Katie S. says
Hi Sherry–we’re swiss chard fanatics! My fiance sautes it with a little olive oil & chopped garlic, then seasons it with salt & pepper. Super easy! The result is similar to cooked spinach. We enjoy it with our dinner at least 2-3 nights a week!
Thanks for the garden update! Everything looks great. I was wondering if you have trouble with weeds? Or how often (if ever) did you have to weed?
Good question! We put down a nice thick application of mulch to keep things moist and happy but the bonus of mulch is that it cuts down weeds by around 99%, so other than snagging a random sprout every few weeks there has been zero weeding. Wahooo!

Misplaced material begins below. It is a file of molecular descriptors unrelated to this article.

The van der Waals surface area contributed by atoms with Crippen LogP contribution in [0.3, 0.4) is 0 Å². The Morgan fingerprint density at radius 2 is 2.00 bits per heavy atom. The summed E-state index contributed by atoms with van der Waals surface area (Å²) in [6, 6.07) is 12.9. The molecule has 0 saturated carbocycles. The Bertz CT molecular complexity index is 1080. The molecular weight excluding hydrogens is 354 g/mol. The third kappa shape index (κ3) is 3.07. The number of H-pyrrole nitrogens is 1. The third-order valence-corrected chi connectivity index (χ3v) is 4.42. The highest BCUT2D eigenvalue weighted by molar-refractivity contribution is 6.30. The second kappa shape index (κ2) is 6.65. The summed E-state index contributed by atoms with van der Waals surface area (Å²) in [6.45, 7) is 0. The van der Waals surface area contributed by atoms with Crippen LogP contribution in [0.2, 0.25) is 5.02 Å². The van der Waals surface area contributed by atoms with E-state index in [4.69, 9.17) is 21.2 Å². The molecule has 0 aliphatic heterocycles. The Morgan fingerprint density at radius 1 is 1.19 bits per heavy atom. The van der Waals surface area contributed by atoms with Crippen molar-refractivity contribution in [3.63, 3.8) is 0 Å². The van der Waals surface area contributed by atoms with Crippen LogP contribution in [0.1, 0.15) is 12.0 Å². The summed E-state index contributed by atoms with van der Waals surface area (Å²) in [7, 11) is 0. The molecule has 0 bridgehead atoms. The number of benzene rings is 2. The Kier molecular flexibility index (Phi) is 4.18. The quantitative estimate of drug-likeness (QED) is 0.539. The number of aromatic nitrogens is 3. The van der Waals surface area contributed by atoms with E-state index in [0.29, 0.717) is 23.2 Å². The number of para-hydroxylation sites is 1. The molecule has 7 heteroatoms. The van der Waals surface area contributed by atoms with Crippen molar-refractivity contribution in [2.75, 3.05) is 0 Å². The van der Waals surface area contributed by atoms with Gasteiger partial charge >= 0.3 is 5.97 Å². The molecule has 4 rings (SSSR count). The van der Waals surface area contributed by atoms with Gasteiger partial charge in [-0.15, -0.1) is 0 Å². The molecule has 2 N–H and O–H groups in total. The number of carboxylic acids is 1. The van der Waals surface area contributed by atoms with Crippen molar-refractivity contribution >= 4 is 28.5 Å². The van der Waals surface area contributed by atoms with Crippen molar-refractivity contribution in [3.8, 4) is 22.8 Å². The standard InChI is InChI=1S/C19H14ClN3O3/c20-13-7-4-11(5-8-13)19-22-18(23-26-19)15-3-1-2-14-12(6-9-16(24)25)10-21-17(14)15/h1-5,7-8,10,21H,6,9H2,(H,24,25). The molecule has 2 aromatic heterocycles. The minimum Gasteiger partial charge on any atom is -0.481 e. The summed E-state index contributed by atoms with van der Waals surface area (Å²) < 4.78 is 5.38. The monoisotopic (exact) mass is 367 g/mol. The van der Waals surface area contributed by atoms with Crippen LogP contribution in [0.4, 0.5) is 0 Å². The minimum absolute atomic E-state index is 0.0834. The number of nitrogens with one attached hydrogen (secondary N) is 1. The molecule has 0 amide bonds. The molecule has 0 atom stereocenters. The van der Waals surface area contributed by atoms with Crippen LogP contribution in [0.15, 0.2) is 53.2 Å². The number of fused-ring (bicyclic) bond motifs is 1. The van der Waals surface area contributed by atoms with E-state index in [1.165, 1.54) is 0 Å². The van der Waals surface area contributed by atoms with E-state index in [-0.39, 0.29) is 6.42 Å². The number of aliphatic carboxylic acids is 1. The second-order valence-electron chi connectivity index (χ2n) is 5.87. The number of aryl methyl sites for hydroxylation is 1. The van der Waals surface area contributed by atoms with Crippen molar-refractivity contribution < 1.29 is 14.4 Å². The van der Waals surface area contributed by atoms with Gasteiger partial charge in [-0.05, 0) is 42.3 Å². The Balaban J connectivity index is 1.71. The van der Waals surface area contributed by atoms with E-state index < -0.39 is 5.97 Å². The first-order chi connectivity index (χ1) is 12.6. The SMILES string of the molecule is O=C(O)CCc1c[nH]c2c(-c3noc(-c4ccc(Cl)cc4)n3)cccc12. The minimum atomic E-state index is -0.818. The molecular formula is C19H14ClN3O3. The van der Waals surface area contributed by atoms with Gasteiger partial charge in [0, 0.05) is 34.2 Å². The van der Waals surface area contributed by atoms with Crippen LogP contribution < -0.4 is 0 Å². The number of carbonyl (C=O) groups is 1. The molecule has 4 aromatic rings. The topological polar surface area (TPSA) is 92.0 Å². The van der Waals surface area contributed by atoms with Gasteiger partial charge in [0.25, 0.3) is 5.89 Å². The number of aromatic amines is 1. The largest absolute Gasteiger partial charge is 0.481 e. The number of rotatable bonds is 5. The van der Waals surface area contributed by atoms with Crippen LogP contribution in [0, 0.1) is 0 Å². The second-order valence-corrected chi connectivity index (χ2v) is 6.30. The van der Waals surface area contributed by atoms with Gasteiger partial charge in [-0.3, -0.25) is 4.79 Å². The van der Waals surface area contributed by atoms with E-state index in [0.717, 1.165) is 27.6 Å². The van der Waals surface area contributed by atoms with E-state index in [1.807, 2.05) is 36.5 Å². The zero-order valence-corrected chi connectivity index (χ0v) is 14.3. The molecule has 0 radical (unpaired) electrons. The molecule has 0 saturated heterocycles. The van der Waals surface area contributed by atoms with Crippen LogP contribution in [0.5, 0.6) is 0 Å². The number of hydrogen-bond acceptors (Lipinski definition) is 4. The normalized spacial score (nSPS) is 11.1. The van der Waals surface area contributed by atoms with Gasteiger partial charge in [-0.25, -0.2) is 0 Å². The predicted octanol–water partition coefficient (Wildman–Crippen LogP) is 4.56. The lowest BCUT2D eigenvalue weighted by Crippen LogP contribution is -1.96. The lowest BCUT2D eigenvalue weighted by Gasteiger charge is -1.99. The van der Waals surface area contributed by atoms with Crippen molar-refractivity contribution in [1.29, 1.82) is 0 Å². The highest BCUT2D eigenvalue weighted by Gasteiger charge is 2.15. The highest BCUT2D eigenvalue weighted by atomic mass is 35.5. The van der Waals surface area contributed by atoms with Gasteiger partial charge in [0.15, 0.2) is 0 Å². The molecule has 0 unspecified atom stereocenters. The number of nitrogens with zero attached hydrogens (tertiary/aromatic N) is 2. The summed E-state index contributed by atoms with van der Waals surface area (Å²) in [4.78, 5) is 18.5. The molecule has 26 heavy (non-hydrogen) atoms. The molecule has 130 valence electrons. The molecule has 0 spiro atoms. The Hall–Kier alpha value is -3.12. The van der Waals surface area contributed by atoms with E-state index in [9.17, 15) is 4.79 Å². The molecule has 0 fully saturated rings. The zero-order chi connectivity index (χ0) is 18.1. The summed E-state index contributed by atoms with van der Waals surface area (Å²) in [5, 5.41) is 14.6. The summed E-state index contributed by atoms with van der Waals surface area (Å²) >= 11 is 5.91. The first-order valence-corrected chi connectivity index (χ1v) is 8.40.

We love swiss chard! My favorite way to prepare it is to roast the stems with a little olive oil and salt for 20 minutes or so. Add the leaves and roast for 5 more minutes (until they start to wilt). Then stir in a little light cream or half-n-half, top with grated parmesan, and brown for 5 more minutes. It’s delicious.
You guys should try making your own rasberry jam this summer! That way you can enjoy it all winter too. Or I once saw Ina Garten make her own jam to eat the very same day with breakfast. I did a quick Google search and there were tons of recipies!
Hey Guys! As new home owners and gardeners, we don’t have a clue what we’re doing but we inherited an English garden and an herb garden. I’m worried I’m killing everything in both gardens because I don’t know how to prune or even what is what. Any suggestions on a great gardening book for beginners or an online resource? Thanks!